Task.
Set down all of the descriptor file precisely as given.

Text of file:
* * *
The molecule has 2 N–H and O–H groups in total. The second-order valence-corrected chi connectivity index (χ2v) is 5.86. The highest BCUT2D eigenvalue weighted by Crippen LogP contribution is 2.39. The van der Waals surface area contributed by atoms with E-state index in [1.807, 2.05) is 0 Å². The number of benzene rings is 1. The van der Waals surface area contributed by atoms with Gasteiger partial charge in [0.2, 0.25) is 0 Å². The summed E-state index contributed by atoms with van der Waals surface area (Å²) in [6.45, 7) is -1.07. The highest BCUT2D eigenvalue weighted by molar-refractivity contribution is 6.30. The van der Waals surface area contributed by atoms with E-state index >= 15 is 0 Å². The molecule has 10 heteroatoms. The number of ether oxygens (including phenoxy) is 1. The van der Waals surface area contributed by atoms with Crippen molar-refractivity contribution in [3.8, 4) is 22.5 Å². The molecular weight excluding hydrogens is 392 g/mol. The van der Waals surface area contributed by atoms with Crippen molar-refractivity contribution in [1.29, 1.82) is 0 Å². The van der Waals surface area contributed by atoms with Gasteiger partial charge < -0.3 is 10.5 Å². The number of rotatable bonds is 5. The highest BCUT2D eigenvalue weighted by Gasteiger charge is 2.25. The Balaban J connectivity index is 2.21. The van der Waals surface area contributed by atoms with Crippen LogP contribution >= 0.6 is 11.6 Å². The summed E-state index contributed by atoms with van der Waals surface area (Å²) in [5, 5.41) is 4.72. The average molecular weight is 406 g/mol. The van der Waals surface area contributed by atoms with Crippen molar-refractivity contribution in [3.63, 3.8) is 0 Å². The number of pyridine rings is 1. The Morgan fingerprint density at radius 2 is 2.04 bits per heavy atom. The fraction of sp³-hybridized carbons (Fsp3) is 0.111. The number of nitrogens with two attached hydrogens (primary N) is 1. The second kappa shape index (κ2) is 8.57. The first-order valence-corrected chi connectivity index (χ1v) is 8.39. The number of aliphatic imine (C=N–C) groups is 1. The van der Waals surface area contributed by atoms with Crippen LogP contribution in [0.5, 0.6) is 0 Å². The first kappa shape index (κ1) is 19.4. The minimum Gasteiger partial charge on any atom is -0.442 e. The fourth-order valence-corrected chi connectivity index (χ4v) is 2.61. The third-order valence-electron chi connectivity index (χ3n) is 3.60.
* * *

The molecule has 2 N–H and O–H groups in total. The second-order valence-corrected chi connectivity index (χ2v) is 5.86. The highest BCUT2D eigenvalue weighted by Crippen LogP contribution is 2.39. The van der Waals surface area contributed by atoms with E-state index in [1.807, 2.05) is 0 Å². The number of benzene rings is 1. The van der Waals surface area contributed by atoms with Gasteiger partial charge in [0.2, 0.25) is 0 Å². The summed E-state index contributed by atoms with van der Waals surface area (Å²) in [6.45, 7) is -1.07. The highest BCUT2D eigenvalue weighted by molar-refractivity contribution is 6.30. The van der Waals surface area contributed by atoms with E-state index >= 15 is 0 Å². The molecule has 10 heteroatoms. The number of ether oxygens (including phenoxy) is 1. The van der Waals surface area contributed by atoms with Crippen molar-refractivity contribution in [3.8, 4) is 22.5 Å². The molecular weight excluding hydrogens is 392 g/mol. The van der Waals surface area contributed by atoms with Crippen molar-refractivity contribution in [1.29, 1.82) is 0 Å². The van der Waals surface area contributed by atoms with Gasteiger partial charge < -0.3 is 10.5 Å². The number of rotatable bonds is 5. The highest BCUT2D eigenvalue weighted by Gasteiger charge is 2.25. The Balaban J connectivity index is 2.21. The van der Waals surface area contributed by atoms with Crippen LogP contribution >= 0.6 is 11.6 Å². The summed E-state index contributed by atoms with van der Waals surface area (Å²) in [5, 5.41) is 4.72. The average molecular weight is 406 g/mol. The van der Waals surface area contributed by atoms with Crippen molar-refractivity contribution in [3.63, 3.8) is 0 Å². The number of pyridine rings is 1. The Morgan fingerprint density at radius 2 is 2.04 bits per heavy atom. The fraction of sp³-hybridized carbons (Fsp3) is 0.111. The number of nitrogens with two attached hydrogens (primary N) is 1. The second kappa shape index (κ2) is 8.57. The first-order valence-corrected chi connectivity index (χ1v) is 8.39. The number of aliphatic imine (C=N–C) groups is 1. The van der Waals surface area contributed by atoms with Crippen LogP contribution in [0.5, 0.6) is 0 Å². The first kappa shape index (κ1) is 19.4. The minimum Gasteiger partial charge on any atom is -0.442 e. The fourth-order valence-corrected chi connectivity index (χ4v) is 2.61. The third-order valence-electron chi connectivity index (χ3n) is 3.60.